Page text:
Non-tenured humanities faculty members at Hebrew University of Jerusalem are withholding grades from courses just completed this semester to protest layoffs and budget cuts, The Jerusalem Post reported. Leaders of the effort said that they hoped to draw attention to the impact of the cuts on student learning.

 

June 23, 2014

In today’s Academic Minute, Jane Costello, a professor at Duke University’s Institute for Brain Sciences, profiles an experiment in profit-sharing. Learn more about the Academic Minute here.

 

June 20, 2014

Peter Ludlow, a Northwestern University philosophy professor who has been accused by an undergraduate of sexually harassing her, has filed a federal lawsuit against the university, charging it with mishandling the investigation and hurting his reputation with details released to reporters, The Chicago Tribune reported. Ludlow has denied doing anything inappropriate with the undergraduate, and Northwestern declined to comment. The suit reveals that Ludlow was also investigated for a relationship with a graduate student in 2012. Ludlow did not deny that relationship, but said that he did not supervise the student, that the relationship was consensual and that the relationship did not violate Northwestern's policies at the time.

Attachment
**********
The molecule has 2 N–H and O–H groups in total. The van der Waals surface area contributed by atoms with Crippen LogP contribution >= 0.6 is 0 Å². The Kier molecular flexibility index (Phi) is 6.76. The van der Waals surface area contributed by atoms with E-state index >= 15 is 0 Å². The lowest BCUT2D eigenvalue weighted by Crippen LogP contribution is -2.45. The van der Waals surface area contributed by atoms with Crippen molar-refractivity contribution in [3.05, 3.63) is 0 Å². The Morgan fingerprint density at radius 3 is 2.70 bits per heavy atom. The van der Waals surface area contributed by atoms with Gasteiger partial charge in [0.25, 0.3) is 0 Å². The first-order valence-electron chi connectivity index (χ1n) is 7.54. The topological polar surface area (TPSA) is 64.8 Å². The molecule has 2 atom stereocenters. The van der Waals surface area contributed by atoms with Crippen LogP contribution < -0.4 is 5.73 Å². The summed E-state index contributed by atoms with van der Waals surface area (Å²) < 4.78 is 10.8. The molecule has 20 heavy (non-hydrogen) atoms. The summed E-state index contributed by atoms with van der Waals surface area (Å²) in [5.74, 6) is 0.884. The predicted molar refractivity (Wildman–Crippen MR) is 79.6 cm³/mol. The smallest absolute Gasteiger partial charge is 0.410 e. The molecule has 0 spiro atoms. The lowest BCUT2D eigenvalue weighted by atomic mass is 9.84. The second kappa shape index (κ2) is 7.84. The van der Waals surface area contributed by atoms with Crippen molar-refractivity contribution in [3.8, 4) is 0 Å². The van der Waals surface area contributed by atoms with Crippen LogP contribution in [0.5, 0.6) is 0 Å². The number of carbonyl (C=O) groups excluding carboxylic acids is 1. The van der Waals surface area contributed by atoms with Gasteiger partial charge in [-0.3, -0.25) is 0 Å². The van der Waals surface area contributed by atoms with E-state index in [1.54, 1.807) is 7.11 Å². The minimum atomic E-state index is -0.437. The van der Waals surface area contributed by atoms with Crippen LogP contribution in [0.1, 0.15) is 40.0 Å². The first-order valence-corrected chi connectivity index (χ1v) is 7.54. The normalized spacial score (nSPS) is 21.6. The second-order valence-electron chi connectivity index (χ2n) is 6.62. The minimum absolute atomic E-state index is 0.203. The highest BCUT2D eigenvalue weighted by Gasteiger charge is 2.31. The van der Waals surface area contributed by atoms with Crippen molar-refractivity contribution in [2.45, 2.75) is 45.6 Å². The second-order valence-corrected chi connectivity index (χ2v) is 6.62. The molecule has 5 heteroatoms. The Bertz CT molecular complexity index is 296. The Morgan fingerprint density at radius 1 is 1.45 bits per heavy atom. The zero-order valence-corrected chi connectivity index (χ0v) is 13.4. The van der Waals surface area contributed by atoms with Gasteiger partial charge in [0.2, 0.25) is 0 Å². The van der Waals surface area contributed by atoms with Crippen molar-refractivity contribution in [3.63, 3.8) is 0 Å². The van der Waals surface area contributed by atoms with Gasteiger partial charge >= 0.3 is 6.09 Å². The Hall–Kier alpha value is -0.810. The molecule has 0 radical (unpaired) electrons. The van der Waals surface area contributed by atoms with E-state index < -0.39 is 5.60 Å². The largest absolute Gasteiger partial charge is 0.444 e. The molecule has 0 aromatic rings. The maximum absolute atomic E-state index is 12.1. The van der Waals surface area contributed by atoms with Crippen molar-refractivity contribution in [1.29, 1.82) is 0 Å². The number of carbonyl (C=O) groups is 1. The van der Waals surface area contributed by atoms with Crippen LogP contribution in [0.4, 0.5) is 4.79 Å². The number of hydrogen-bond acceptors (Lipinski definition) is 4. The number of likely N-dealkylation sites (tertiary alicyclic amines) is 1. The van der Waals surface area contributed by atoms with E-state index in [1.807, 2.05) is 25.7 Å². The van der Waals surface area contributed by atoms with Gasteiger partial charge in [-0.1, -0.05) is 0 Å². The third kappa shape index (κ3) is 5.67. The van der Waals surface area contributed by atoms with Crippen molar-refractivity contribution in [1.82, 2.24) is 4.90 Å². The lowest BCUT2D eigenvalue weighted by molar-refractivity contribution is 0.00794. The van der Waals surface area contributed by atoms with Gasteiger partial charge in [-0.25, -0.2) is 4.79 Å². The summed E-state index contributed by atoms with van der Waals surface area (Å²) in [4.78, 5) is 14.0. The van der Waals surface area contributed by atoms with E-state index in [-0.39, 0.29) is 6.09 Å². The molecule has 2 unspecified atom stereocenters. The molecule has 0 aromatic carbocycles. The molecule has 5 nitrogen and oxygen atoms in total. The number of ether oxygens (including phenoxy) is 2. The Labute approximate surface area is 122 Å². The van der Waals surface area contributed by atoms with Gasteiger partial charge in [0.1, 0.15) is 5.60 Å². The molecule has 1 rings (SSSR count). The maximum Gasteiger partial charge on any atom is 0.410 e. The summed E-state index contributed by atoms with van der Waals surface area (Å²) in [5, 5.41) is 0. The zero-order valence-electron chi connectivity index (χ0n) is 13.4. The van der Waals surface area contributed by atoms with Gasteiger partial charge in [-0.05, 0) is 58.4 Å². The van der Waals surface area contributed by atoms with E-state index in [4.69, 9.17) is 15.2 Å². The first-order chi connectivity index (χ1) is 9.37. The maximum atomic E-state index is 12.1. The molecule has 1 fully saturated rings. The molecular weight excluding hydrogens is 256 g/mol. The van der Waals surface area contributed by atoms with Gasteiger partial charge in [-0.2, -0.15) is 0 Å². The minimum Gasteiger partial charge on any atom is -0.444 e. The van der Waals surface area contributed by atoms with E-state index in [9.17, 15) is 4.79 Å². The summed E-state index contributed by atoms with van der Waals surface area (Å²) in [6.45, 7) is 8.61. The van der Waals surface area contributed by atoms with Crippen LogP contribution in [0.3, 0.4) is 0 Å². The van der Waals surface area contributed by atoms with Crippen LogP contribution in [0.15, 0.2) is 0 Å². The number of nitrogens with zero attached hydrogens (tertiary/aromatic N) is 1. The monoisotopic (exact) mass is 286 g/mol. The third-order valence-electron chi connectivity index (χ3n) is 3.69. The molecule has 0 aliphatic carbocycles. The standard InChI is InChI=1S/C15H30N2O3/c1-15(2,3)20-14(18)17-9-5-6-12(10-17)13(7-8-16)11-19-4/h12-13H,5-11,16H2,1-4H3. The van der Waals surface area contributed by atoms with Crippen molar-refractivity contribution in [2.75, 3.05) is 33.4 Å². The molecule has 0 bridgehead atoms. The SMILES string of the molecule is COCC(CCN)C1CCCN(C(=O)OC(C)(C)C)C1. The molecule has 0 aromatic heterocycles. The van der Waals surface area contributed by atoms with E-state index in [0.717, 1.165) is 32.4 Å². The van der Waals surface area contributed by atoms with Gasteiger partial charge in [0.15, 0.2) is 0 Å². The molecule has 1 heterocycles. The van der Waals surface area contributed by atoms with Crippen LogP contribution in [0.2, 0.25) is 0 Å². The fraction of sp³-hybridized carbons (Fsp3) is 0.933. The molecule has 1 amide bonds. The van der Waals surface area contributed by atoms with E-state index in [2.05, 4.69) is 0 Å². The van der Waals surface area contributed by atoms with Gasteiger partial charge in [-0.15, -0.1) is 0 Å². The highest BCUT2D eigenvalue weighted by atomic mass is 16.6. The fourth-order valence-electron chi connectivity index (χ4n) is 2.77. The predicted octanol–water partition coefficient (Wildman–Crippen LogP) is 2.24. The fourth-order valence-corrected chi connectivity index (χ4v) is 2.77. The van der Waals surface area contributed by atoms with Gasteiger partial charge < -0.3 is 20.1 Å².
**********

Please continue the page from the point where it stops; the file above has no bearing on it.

June 20, 2014

Several hundred political scientists have signed a petition urging the American Political Science Association to change the traditional time for its annual meeting: Labor Day weekend. The petition notes that this time is difficult for some political scientists because their courses are just starting, and that the schedule is "family unfriendly" for parents helping their children get started at their schools and colleges. The petition also questions whether this time is particularly helpful to those academic departments doing job interviews. The petition proposes a mid-October meeting time instead. Steven Rathgeb Smith, executive director of the association, said via email: "We are indeed closely following the petition drive.  We welcome member input and will seriously consider this member feedback in the coming weeks."

 

June 20, 2014

The Senate Appropriations Committee has proposed flat funding for the Fulbright Program despite the Obama administration’s recommended $30.5 million reduction, the Alliance for International Educational and Cultural Exchange, an association that lobbies on behalf of international exchange organizations, posted Thursday in a report on its website

Fulbright alumni and others have mobilized to protest the president’s proposed 13 percent cut to the State Department’s flagship exchange program and – so far – they seem to have been heard. A parallel bill proposed in the House of Representatives and released earlier this week called for “not less than” $236.974 million in Fulbright funding, which would represent a slight increase over current spending levels. 

June 20, 2014

Southern New Hampshire University, known for its online and competency-based programs, but which also has traditional campus-based offerings, is in merger talks with the New Hampshire Institute of Art, a private, bachelor's granting arts college, The Manchester Union Leader reported. A merger, officials said, would expand Southern New Hampshire's arts offerings and provide it with real estate in downtown Manchester, while the art college would gain from the university's marketing and recruitment strengths.